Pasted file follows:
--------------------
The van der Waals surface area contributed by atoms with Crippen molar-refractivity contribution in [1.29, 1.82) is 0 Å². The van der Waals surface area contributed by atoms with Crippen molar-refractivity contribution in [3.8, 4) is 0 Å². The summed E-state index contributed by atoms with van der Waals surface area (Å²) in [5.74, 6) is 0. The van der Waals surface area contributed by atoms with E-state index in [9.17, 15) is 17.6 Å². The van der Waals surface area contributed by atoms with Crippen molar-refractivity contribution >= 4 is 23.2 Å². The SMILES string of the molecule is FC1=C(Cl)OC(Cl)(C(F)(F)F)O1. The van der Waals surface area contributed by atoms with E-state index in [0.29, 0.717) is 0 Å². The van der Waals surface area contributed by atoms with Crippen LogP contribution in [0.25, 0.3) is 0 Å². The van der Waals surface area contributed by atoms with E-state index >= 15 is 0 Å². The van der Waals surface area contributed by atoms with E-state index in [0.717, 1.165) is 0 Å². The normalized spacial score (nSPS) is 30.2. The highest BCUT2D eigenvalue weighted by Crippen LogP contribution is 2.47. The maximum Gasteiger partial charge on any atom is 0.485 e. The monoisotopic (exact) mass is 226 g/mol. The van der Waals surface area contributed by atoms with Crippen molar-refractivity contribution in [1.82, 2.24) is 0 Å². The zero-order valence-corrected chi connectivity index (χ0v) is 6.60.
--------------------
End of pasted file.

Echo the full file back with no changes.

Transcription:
The van der Waals surface area contributed by atoms with Crippen molar-refractivity contribution in [1.29, 1.82) is 0 Å². The van der Waals surface area contributed by atoms with Crippen molar-refractivity contribution in [3.8, 4) is 0 Å². The summed E-state index contributed by atoms with van der Waals surface area (Å²) in [5.74, 6) is 0. The van der Waals surface area contributed by atoms with E-state index in [9.17, 15) is 17.6 Å². The van der Waals surface area contributed by atoms with Crippen molar-refractivity contribution >= 4 is 23.2 Å². The SMILES string of the molecule is FC1=C(Cl)OC(Cl)(C(F)(F)F)O1. The van der Waals surface area contributed by atoms with E-state index in [0.29, 0.717) is 0 Å². The van der Waals surface area contributed by atoms with Crippen LogP contribution in [0.25, 0.3) is 0 Å². The van der Waals surface area contributed by atoms with E-state index >= 15 is 0 Å². The van der Waals surface area contributed by atoms with E-state index in [0.717, 1.165) is 0 Å². The normalized spacial score (nSPS) is 30.2. The highest BCUT2D eigenvalue weighted by Crippen LogP contribution is 2.47. The maximum Gasteiger partial charge on any atom is 0.485 e. The monoisotopic (exact) mass is 226 g/mol. The van der Waals surface area contributed by atoms with Crippen molar-refractivity contribution in [1.82, 2.24) is 0 Å². The zero-order valence-corrected chi connectivity index (χ0v) is 6.60.